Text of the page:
Beaver

Beaver

 beaver-picture

Beaver Basics: The beaver, the second largest rodent in the world, is well-known for its wide, flat tail, used for slapping the surface of the water to warn other beavers of approaching danger. Trees provide a beaver’s favorite winter food — bark and leaves. In summer other vegetation, especially aquatic plants, make up their diet.

Mounds, Burrows and Lodges: Four to eight family members make up colonies and territories are marked with scent mounds — piles of mud that the beavers scent with glandular secretions. Beavers sometimes reside in a burrow at the water’s edge, but more often can be found setting up house in a dome-shaped lodge, built with branches and trees cut down with its large incisors.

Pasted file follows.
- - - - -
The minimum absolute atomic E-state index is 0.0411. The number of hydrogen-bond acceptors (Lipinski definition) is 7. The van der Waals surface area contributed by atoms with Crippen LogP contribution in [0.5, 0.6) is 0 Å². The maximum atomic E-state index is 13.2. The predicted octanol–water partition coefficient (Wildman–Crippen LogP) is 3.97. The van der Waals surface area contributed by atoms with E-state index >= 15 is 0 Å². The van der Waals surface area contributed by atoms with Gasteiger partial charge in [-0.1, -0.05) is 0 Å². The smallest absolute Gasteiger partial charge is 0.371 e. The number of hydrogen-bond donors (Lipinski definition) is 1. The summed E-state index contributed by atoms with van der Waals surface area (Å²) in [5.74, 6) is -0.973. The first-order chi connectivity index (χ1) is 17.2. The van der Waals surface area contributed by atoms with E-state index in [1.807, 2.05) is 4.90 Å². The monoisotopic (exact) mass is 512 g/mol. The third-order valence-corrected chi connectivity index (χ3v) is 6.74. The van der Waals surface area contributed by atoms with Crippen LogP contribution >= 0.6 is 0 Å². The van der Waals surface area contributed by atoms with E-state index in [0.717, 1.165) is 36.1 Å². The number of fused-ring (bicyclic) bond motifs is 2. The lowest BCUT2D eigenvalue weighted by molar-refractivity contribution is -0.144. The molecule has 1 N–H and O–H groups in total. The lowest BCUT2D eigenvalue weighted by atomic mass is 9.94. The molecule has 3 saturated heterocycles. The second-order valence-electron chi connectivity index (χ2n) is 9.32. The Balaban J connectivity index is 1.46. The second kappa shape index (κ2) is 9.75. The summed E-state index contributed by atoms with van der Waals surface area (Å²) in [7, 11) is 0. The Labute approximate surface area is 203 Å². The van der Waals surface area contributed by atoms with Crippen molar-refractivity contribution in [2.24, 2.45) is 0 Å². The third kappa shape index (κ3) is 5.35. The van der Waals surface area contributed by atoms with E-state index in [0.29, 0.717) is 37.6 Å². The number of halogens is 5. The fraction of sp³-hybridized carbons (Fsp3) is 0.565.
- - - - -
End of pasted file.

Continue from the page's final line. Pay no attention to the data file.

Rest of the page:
The American Beaver: The American beaver can be found throughout North America, except for the most northern parts of Alaska. Like other beavers its feet are webbed for better swimming. The ears and nose snap shut when the animal dives underwater, and the eyes have a third transparent eyelid that helps the beaver to see below the surface of the water. Its dense, yellowish-black, black or reddish-brown fur retains body heat even in the coldest water. A secretive and nocturnal creature, it is awkward on land and thus vulnerable to predators.

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